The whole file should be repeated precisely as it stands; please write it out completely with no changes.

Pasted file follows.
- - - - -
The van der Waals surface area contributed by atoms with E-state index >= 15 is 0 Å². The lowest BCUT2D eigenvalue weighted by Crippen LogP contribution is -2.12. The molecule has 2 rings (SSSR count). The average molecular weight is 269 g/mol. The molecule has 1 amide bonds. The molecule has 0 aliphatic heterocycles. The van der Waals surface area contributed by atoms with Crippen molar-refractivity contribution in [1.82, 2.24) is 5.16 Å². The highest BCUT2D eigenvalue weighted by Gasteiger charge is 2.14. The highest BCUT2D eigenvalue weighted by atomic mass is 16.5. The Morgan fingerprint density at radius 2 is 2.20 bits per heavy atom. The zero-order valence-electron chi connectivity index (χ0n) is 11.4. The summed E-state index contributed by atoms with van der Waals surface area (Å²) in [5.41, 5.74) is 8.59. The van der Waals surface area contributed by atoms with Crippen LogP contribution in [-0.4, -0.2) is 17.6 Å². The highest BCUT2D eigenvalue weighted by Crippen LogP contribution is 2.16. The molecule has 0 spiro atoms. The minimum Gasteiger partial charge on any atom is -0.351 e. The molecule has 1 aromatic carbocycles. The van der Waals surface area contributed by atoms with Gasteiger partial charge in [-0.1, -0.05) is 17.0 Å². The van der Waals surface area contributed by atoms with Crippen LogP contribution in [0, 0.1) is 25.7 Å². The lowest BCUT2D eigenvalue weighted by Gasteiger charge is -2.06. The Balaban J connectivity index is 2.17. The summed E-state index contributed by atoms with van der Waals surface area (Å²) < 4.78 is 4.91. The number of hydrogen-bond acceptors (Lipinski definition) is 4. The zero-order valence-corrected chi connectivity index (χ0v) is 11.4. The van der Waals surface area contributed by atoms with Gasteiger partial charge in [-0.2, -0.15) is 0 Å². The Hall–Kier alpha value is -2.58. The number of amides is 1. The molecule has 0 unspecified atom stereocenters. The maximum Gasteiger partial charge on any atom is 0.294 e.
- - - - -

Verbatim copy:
The van der Waals surface area contributed by atoms with E-state index >= 15 is 0 Å². The lowest BCUT2D eigenvalue weighted by Crippen LogP contribution is -2.12. The molecule has 2 rings (SSSR count). The average molecular weight is 269 g/mol. The molecule has 1 amide bonds. The molecule has 0 aliphatic heterocycles. The van der Waals surface area contributed by atoms with Crippen molar-refractivity contribution in [1.82, 2.24) is 5.16 Å². The highest BCUT2D eigenvalue weighted by Gasteiger charge is 2.14. The highest BCUT2D eigenvalue weighted by atomic mass is 16.5. The Morgan fingerprint density at radius 2 is 2.20 bits per heavy atom. The zero-order valence-electron chi connectivity index (χ0n) is 11.4. The summed E-state index contributed by atoms with van der Waals surface area (Å²) in [5.41, 5.74) is 8.59. The van der Waals surface area contributed by atoms with Crippen LogP contribution in [-0.4, -0.2) is 17.6 Å². The highest BCUT2D eigenvalue weighted by Crippen LogP contribution is 2.16. The molecule has 0 spiro atoms. The minimum Gasteiger partial charge on any atom is -0.351 e. The molecule has 1 aromatic carbocycles. The van der Waals surface area contributed by atoms with Gasteiger partial charge in [-0.1, -0.05) is 17.0 Å². The van der Waals surface area contributed by atoms with Crippen LogP contribution in [0, 0.1) is 25.7 Å². The lowest BCUT2D eigenvalue weighted by Gasteiger charge is -2.06. The Balaban J connectivity index is 2.17. The summed E-state index contributed by atoms with van der Waals surface area (Å²) < 4.78 is 4.91. The number of hydrogen-bond acceptors (Lipinski definition) is 4. The zero-order valence-corrected chi connectivity index (χ0v) is 11.4. The van der Waals surface area contributed by atoms with Gasteiger partial charge in [-0.2, -0.15) is 0 Å². The Hall–Kier alpha value is -2.58. The number of amides is 1. The molecule has 0 unspecified atom stereocenters. The maximum Gasteiger partial charge on any atom is 0.294 e.